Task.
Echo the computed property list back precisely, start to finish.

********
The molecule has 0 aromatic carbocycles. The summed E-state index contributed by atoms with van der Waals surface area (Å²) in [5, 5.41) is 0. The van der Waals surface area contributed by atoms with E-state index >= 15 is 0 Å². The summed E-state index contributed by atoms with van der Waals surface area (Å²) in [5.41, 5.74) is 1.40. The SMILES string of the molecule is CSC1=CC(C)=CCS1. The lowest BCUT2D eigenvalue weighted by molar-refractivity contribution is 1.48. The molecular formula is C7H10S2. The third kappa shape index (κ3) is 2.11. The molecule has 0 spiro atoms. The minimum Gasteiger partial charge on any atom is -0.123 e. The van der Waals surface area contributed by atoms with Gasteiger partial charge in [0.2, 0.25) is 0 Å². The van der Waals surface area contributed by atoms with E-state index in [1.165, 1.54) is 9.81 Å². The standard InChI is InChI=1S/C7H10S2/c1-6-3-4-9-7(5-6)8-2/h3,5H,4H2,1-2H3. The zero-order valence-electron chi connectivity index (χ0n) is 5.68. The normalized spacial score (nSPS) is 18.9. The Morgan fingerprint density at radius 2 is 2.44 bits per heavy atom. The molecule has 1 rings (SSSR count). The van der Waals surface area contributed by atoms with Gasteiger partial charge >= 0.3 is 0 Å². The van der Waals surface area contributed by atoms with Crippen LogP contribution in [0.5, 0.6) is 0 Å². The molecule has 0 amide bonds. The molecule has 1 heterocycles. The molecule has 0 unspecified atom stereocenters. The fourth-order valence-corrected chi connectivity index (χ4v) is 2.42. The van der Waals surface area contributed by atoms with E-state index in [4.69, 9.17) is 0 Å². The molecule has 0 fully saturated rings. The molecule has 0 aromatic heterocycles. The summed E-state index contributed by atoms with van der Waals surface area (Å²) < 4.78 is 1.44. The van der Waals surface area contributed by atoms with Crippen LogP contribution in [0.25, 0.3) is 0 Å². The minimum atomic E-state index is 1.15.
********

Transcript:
The molecule has 0 aromatic carbocycles. The summed E-state index contributed by atoms with van der Waals surface area (Å²) in [5, 5.41) is 0. The van der Waals surface area contributed by atoms with E-state index >= 15 is 0 Å². The summed E-state index contributed by atoms with van der Waals surface area (Å²) in [5.41, 5.74) is 1.40. The SMILES string of the molecule is CSC1=CC(C)=CCS1. The lowest BCUT2D eigenvalue weighted by molar-refractivity contribution is 1.48. The molecular formula is C7H10S2. The third kappa shape index (κ3) is 2.11. The molecule has 0 spiro atoms. The minimum Gasteiger partial charge on any atom is -0.123 e. The van der Waals surface area contributed by atoms with Gasteiger partial charge in [0.2, 0.25) is 0 Å². The van der Waals surface area contributed by atoms with E-state index in [1.165, 1.54) is 9.81 Å². The standard InChI is InChI=1S/C7H10S2/c1-6-3-4-9-7(5-6)8-2/h3,5H,4H2,1-2H3. The zero-order valence-electron chi connectivity index (χ0n) is 5.68. The normalized spacial score (nSPS) is 18.9. The Morgan fingerprint density at radius 2 is 2.44 bits per heavy atom. The molecule has 1 rings (SSSR count). The van der Waals surface area contributed by atoms with Gasteiger partial charge >= 0.3 is 0 Å². The van der Waals surface area contributed by atoms with Crippen LogP contribution in [0.5, 0.6) is 0 Å². The molecule has 0 amide bonds. The molecule has 1 heterocycles. The molecule has 0 unspecified atom stereocenters. The fourth-order valence-corrected chi connectivity index (χ4v) is 2.42. The van der Waals surface area contributed by atoms with E-state index in [4.69, 9.17) is 0 Å². The molecule has 0 fully saturated rings. The molecule has 0 aromatic heterocycles. The summed E-state index contributed by atoms with van der Waals surface area (Å²) < 4.78 is 1.44. The van der Waals surface area contributed by atoms with Crippen LogP contribution in [0.25, 0.3) is 0 Å². The minimum atomic E-state index is 1.15.